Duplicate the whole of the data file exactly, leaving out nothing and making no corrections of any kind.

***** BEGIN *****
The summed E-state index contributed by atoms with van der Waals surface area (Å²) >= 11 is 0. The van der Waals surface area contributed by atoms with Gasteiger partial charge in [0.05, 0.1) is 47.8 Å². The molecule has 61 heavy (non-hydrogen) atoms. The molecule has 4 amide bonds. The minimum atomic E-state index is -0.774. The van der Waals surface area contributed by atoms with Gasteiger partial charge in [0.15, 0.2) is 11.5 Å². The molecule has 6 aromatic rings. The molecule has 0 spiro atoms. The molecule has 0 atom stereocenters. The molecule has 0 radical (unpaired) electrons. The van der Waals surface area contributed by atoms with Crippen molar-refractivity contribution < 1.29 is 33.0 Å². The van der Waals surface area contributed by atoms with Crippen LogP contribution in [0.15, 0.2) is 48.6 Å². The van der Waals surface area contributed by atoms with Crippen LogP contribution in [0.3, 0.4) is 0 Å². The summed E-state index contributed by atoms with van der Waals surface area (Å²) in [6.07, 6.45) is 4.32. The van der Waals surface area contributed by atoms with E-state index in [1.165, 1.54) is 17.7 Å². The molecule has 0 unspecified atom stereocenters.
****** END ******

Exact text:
The summed E-state index contributed by atoms with van der Waals surface area (Å²) >= 11 is 0. The van der Waals surface area contributed by atoms with Gasteiger partial charge in [0.05, 0.1) is 47.8 Å². The molecule has 61 heavy (non-hydrogen) atoms. The molecule has 4 amide bonds. The minimum atomic E-state index is -0.774. The van der Waals surface area contributed by atoms with Gasteiger partial charge in [0.15, 0.2) is 11.5 Å². The molecule has 6 aromatic rings. The molecule has 0 spiro atoms. The molecule has 0 atom stereocenters. The molecule has 0 radical (unpaired) electrons. The van der Waals surface area contributed by atoms with Crippen molar-refractivity contribution < 1.29 is 33.0 Å². The van der Waals surface area contributed by atoms with Crippen LogP contribution in [0.15, 0.2) is 48.6 Å². The van der Waals surface area contributed by atoms with Crippen LogP contribution in [0.3, 0.4) is 0 Å². The summed E-state index contributed by atoms with van der Waals surface area (Å²) in [6.07, 6.45) is 4.32. The van der Waals surface area contributed by atoms with E-state index in [1.165, 1.54) is 17.7 Å². The molecule has 0 unspecified atom stereocenters.